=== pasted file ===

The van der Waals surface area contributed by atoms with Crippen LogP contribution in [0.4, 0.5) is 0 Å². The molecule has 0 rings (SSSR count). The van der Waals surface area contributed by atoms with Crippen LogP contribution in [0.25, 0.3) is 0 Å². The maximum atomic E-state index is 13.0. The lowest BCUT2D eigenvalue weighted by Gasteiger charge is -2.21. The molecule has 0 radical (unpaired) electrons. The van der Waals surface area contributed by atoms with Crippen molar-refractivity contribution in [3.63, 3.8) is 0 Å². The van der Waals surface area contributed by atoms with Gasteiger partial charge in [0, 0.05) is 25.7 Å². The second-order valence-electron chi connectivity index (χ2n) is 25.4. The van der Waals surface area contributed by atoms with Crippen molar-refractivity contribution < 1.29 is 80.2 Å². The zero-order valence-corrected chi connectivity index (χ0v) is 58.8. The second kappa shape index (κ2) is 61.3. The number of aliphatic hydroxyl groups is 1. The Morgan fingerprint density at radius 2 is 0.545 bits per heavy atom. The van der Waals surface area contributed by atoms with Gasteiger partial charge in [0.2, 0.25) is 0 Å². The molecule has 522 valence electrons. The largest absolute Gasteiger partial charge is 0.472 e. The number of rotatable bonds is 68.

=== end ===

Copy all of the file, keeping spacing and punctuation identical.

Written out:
The van der Waals surface area contributed by atoms with Crippen LogP contribution in [0.4, 0.5) is 0 Å². The molecule has 0 rings (SSSR count). The van der Waals surface area contributed by atoms with Crippen LogP contribution in [0.25, 0.3) is 0 Å². The maximum atomic E-state index is 13.0. The lowest BCUT2D eigenvalue weighted by Gasteiger charge is -2.21. The molecule has 0 radical (unpaired) electrons. The van der Waals surface area contributed by atoms with Crippen molar-refractivity contribution in [3.63, 3.8) is 0 Å². The van der Waals surface area contributed by atoms with Gasteiger partial charge in [0, 0.05) is 25.7 Å². The second-order valence-electron chi connectivity index (χ2n) is 25.4. The van der Waals surface area contributed by atoms with Crippen molar-refractivity contribution < 1.29 is 80.2 Å². The zero-order valence-corrected chi connectivity index (χ0v) is 58.8. The second kappa shape index (κ2) is 61.3. The number of aliphatic hydroxyl groups is 1. The Morgan fingerprint density at radius 2 is 0.545 bits per heavy atom. The van der Waals surface area contributed by atoms with Gasteiger partial charge in [0.2, 0.25) is 0 Å². The molecule has 522 valence electrons. The largest absolute Gasteiger partial charge is 0.472 e. The number of rotatable bonds is 68.